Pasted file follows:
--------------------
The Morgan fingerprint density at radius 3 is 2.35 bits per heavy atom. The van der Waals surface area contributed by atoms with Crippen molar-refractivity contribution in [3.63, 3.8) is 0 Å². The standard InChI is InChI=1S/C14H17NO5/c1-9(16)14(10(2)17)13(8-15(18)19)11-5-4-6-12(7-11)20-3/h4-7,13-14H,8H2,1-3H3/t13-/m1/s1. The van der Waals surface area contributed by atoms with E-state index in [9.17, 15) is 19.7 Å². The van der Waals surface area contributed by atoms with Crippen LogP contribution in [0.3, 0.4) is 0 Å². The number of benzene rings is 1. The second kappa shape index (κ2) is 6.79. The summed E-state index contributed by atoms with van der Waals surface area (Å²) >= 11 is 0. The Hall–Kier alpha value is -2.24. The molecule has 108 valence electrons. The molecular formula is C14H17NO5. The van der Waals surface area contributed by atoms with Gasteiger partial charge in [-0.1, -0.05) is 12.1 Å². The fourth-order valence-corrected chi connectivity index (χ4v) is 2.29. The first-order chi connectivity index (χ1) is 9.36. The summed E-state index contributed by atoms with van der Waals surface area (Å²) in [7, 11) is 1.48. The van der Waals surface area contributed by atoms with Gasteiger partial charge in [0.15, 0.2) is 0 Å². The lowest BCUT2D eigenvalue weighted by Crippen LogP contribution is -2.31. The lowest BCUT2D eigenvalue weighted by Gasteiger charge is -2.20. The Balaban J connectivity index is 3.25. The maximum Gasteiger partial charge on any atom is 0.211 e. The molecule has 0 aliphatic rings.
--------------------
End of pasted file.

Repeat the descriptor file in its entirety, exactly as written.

The Morgan fingerprint density at radius 3 is 2.35 bits per heavy atom. The van der Waals surface area contributed by atoms with Crippen molar-refractivity contribution in [3.63, 3.8) is 0 Å². The standard InChI is InChI=1S/C14H17NO5/c1-9(16)14(10(2)17)13(8-15(18)19)11-5-4-6-12(7-11)20-3/h4-7,13-14H,8H2,1-3H3/t13-/m1/s1. The van der Waals surface area contributed by atoms with E-state index in [9.17, 15) is 19.7 Å². The van der Waals surface area contributed by atoms with Crippen LogP contribution in [0.3, 0.4) is 0 Å². The number of benzene rings is 1. The second kappa shape index (κ2) is 6.79. The summed E-state index contributed by atoms with van der Waals surface area (Å²) >= 11 is 0. The Hall–Kier alpha value is -2.24. The molecule has 108 valence electrons. The molecular formula is C14H17NO5. The van der Waals surface area contributed by atoms with Gasteiger partial charge in [-0.1, -0.05) is 12.1 Å². The fourth-order valence-corrected chi connectivity index (χ4v) is 2.29. The first-order chi connectivity index (χ1) is 9.36. The summed E-state index contributed by atoms with van der Waals surface area (Å²) in [7, 11) is 1.48. The van der Waals surface area contributed by atoms with Gasteiger partial charge in [0.15, 0.2) is 0 Å². The lowest BCUT2D eigenvalue weighted by Crippen LogP contribution is -2.31. The lowest BCUT2D eigenvalue weighted by Gasteiger charge is -2.20. The Balaban J connectivity index is 3.25. The maximum Gasteiger partial charge on any atom is 0.211 e. The molecule has 0 aliphatic rings.